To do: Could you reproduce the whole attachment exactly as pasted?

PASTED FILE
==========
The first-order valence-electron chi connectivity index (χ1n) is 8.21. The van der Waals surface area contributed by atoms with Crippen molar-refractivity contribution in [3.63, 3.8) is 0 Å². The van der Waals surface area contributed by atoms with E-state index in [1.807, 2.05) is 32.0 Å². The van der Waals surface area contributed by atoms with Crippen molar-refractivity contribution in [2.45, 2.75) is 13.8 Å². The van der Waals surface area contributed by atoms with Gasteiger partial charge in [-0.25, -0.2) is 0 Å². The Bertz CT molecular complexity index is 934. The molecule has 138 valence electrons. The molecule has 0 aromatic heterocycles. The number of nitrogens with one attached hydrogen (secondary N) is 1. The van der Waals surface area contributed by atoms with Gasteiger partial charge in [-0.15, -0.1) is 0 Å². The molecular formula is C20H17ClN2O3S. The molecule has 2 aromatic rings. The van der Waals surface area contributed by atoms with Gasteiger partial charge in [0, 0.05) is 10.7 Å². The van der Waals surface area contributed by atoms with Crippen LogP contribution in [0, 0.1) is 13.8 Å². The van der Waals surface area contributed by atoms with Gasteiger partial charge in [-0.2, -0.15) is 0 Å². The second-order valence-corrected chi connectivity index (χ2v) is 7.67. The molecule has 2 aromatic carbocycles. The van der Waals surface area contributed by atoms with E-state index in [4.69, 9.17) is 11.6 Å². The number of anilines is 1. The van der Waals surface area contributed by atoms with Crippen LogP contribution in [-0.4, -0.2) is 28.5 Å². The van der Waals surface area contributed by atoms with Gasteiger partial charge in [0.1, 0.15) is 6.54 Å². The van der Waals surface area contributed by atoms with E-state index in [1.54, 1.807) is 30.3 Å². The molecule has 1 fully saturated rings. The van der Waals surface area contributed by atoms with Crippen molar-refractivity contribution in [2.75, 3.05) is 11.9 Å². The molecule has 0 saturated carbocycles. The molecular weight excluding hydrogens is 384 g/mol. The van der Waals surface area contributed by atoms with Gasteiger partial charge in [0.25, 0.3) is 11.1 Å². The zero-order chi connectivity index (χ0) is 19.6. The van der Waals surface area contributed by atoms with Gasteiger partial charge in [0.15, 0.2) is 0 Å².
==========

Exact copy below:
The first-order valence-electron chi connectivity index (χ1n) is 8.21. The van der Waals surface area contributed by atoms with Crippen molar-refractivity contribution in [3.63, 3.8) is 0 Å². The van der Waals surface area contributed by atoms with E-state index in [1.807, 2.05) is 32.0 Å². The van der Waals surface area contributed by atoms with Crippen molar-refractivity contribution in [2.45, 2.75) is 13.8 Å². The van der Waals surface area contributed by atoms with Gasteiger partial charge in [-0.25, -0.2) is 0 Å². The Bertz CT molecular complexity index is 934. The molecule has 138 valence electrons. The molecule has 0 aromatic heterocycles. The number of nitrogens with one attached hydrogen (secondary N) is 1. The van der Waals surface area contributed by atoms with Gasteiger partial charge in [-0.15, -0.1) is 0 Å². The molecular formula is C20H17ClN2O3S. The molecule has 2 aromatic rings. The van der Waals surface area contributed by atoms with Gasteiger partial charge in [0, 0.05) is 10.7 Å². The van der Waals surface area contributed by atoms with Crippen LogP contribution in [0, 0.1) is 13.8 Å². The van der Waals surface area contributed by atoms with Gasteiger partial charge in [-0.2, -0.15) is 0 Å². The second-order valence-corrected chi connectivity index (χ2v) is 7.67. The molecule has 2 aromatic carbocycles. The van der Waals surface area contributed by atoms with E-state index in [4.69, 9.17) is 11.6 Å². The number of anilines is 1. The van der Waals surface area contributed by atoms with Crippen LogP contribution in [-0.4, -0.2) is 28.5 Å². The van der Waals surface area contributed by atoms with Gasteiger partial charge in [0.1, 0.15) is 6.54 Å². The van der Waals surface area contributed by atoms with E-state index in [1.54, 1.807) is 30.3 Å². The molecule has 1 fully saturated rings. The van der Waals surface area contributed by atoms with Crippen molar-refractivity contribution in [2.75, 3.05) is 11.9 Å². The molecule has 0 saturated carbocycles. The molecular weight excluding hydrogens is 384 g/mol. The van der Waals surface area contributed by atoms with Gasteiger partial charge in [0.25, 0.3) is 11.1 Å². The zero-order chi connectivity index (χ0) is 19.6. The van der Waals surface area contributed by atoms with Gasteiger partial charge in [0.15, 0.2) is 0 Å².